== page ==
Citizen LA: Oh! You guys are actually getting paid to do this?
Citizen LA: That’s even better!
Henry: When we were younger, places would pay us like $300 bucks to perform. They probably thought, “let’s give these kids a shot, they’re probably not very good…”
Rupert: And they’ve never had a proper job…
Citizen LA: Yeah, I completely understand you guys. We’ve all done a little table dancing in our time.
Citizen LA: You guys seem to be making the right decisions. I also noticed a positive energy. From where does all this come?
Henry: Some of it comes from growing up listening to our Dad’s record collection. But mainly we’ve never been afraid to take a chance. Whatever you don’t do in your life you’re going to regret went you get older.
Citizen LA: So behind you there are good people.
Henry: Many kids don’t get their parents support and discourage them from playing music. We had super-encouraging parents.
Rupert: We’ve also had training, a lot of gigs. It was a tough business, but we made the right decisions, yes. And… well… we didn’t have “plan B.”
Citizen LA: But it could have gone the wrong way. You know all the sad stories.
Rupert: Could have, very easily.
Henry: When you’re from Scunthorpe, and you live in this little town, you don’t know anything really. Now we’ve experienced all these things, and we appreciate what came before. If we had stayed in Scunthorpe, and continued doing gigs every weekend, or weddings, or whatever, it wouldn’t have bothered us THAT much because you don’t miss what you never had. Sure we may have hoped to have done whatever, but we would still be playing music.
Citizen LA: With those intentions that you are sending out, you are manifesting this. You are making this happen, and it’s very commendable.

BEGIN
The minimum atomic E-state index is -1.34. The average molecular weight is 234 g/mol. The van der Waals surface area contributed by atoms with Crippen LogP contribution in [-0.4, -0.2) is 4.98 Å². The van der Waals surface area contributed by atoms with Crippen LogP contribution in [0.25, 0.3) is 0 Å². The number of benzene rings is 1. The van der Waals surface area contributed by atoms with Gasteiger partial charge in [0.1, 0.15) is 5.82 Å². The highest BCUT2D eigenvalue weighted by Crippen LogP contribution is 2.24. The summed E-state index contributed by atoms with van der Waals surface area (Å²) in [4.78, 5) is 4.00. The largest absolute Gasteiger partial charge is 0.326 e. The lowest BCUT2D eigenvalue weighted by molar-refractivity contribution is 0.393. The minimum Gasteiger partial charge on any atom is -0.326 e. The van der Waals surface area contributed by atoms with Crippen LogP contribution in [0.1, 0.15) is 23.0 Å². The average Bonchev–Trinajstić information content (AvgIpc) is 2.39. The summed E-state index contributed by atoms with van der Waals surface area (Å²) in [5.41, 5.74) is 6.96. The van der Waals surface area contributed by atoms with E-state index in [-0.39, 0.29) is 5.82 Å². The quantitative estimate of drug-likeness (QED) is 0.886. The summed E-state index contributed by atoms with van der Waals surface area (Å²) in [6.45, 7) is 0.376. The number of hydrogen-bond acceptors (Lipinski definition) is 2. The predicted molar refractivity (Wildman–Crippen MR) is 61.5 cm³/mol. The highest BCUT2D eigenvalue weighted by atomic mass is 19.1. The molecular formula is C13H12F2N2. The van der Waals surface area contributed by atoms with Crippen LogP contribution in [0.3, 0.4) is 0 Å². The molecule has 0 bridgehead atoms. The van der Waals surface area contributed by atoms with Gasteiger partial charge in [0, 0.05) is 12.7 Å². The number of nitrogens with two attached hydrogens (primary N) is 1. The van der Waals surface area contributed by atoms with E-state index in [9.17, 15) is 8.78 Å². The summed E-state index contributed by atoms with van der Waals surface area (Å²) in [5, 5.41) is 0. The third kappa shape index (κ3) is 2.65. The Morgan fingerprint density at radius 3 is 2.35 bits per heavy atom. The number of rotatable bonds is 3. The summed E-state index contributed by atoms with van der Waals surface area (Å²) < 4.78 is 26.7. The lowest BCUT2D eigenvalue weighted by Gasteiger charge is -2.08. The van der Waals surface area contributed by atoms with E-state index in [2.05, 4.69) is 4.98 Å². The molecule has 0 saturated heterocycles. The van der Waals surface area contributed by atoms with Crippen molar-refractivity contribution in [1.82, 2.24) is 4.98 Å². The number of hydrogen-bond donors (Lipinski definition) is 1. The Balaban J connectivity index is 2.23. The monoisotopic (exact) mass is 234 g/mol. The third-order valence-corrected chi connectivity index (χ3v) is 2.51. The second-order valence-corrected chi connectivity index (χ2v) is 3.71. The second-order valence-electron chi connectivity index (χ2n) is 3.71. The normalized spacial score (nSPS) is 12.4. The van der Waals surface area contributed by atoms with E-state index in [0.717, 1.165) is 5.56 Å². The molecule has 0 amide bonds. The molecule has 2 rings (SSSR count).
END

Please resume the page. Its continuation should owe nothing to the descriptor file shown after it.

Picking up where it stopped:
H&R: Thank you!
Citizen LA: Both of you do a good job of sharing the spotlight, so when do you guys just get drunk and fight?
Rupert: All the time. Hahaha…
Henry: Behind the scenes, when no one else is really around–
Rupert: It’s usually creative differences–
Henry: It’s not even that. It’s stupid things like, you let the fucking toothpaste out the side, Rupert. What’s your problem?
Rupert: I don’t find that annoying… and my toothbrush is always clean, by the way.
Citizen LA: So there no smashing a bottle on a table, and lunging at your brother?
Rupert: Well it’s not quite as aggressive as that, most of the time.
Henry: Apparently, if you smash a bottle on the table it will shatter completely. And it wouldn’t give you the jagged edge, unfortunately.
Rupert: But if they smash the bottle ON you, now that’s bad.
Henry: If you want to see a true bottling, go to a bar in Scunthorpe on a Friday evening.
Citizen LA: Describe your magical collaboration process.
Rupert: We like the same stuff, so were often inspired by the same things. So, for example, if we watch a highly emotive film together, we’ll both want to write afterwards. And the sparks fly.
Henry: We often get inspired by watching a lot of movies, old films, among other things.
Citizen LA: So the magic is… you two sitting in front of the television with the remote.
Henry: [laughing] But it’s never forced. We write a song when it feels right; it kinda just comes in the moment.
Citizen LA: So when does it get tough?
Henry: It gets tough when people around us say, “why don’t you guys try writing a song with whoever or whatever.” I mean, I get why they say it, but…
Rupert: Doing that is often a forced situation, so we’d insist on hanging out with those new people for a few days before picking up an instrument together.
Henry: The majority of the album is just Rupert and I, but some of the songs have been co-written with some lovely people like Brendon Benson from the Raconteurs. We went to Nashville and like hung for like a while, got to know each other, then so slowly we went in. But we generally don’t like to do it–